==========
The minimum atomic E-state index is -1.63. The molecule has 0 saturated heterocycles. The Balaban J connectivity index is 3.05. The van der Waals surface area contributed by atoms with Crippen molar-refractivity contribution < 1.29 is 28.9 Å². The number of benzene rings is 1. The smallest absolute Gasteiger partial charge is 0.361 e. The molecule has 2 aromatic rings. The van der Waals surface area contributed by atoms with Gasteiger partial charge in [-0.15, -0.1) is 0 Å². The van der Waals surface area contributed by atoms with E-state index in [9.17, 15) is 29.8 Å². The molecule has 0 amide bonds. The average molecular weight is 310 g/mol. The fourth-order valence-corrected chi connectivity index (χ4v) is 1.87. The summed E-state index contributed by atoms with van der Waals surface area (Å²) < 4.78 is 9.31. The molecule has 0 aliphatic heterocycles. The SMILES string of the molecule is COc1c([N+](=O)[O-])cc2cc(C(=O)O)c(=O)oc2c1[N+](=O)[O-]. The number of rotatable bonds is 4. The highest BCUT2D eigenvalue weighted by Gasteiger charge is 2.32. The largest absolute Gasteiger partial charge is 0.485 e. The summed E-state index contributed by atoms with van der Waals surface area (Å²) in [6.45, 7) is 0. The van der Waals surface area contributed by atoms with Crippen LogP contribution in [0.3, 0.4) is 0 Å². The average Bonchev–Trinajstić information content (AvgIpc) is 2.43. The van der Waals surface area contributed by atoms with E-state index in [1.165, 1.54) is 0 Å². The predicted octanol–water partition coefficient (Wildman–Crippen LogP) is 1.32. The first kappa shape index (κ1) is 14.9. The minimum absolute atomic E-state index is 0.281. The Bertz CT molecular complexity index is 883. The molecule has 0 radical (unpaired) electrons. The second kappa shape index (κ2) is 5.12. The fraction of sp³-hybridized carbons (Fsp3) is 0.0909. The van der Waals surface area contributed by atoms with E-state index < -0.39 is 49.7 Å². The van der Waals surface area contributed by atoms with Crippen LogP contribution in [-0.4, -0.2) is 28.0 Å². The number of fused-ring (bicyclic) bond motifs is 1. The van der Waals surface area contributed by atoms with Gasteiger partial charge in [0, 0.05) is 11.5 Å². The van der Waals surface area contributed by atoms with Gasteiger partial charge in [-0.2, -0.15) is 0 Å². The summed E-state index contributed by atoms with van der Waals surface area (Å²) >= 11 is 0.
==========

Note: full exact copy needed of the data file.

The minimum atomic E-state index is -1.63. The molecule has 0 saturated heterocycles. The Balaban J connectivity index is 3.05. The van der Waals surface area contributed by atoms with Crippen molar-refractivity contribution < 1.29 is 28.9 Å². The number of benzene rings is 1. The smallest absolute Gasteiger partial charge is 0.361 e. The molecule has 2 aromatic rings. The van der Waals surface area contributed by atoms with Gasteiger partial charge in [-0.15, -0.1) is 0 Å². The van der Waals surface area contributed by atoms with E-state index in [9.17, 15) is 29.8 Å². The molecule has 0 amide bonds. The average molecular weight is 310 g/mol. The fourth-order valence-corrected chi connectivity index (χ4v) is 1.87. The summed E-state index contributed by atoms with van der Waals surface area (Å²) < 4.78 is 9.31. The molecule has 0 aliphatic heterocycles. The SMILES string of the molecule is COc1c([N+](=O)[O-])cc2cc(C(=O)O)c(=O)oc2c1[N+](=O)[O-]. The number of rotatable bonds is 4. The highest BCUT2D eigenvalue weighted by Gasteiger charge is 2.32. The largest absolute Gasteiger partial charge is 0.485 e. The summed E-state index contributed by atoms with van der Waals surface area (Å²) in [6.45, 7) is 0. The van der Waals surface area contributed by atoms with Crippen LogP contribution in [0.3, 0.4) is 0 Å². The average Bonchev–Trinajstić information content (AvgIpc) is 2.43. The van der Waals surface area contributed by atoms with E-state index in [1.165, 1.54) is 0 Å². The predicted octanol–water partition coefficient (Wildman–Crippen LogP) is 1.32. The first kappa shape index (κ1) is 14.9. The minimum absolute atomic E-state index is 0.281. The Bertz CT molecular complexity index is 883. The molecule has 0 radical (unpaired) electrons. The second kappa shape index (κ2) is 5.12. The fraction of sp³-hybridized carbons (Fsp3) is 0.0909. The van der Waals surface area contributed by atoms with E-state index < -0.39 is 49.7 Å². The van der Waals surface area contributed by atoms with Crippen LogP contribution in [-0.4, -0.2) is 28.0 Å². The number of fused-ring (bicyclic) bond motifs is 1. The van der Waals surface area contributed by atoms with Gasteiger partial charge in [0, 0.05) is 11.5 Å². The van der Waals surface area contributed by atoms with Gasteiger partial charge in [-0.2, -0.15) is 0 Å². The summed E-state index contributed by atoms with van der Waals surface area (Å²) >= 11 is 0.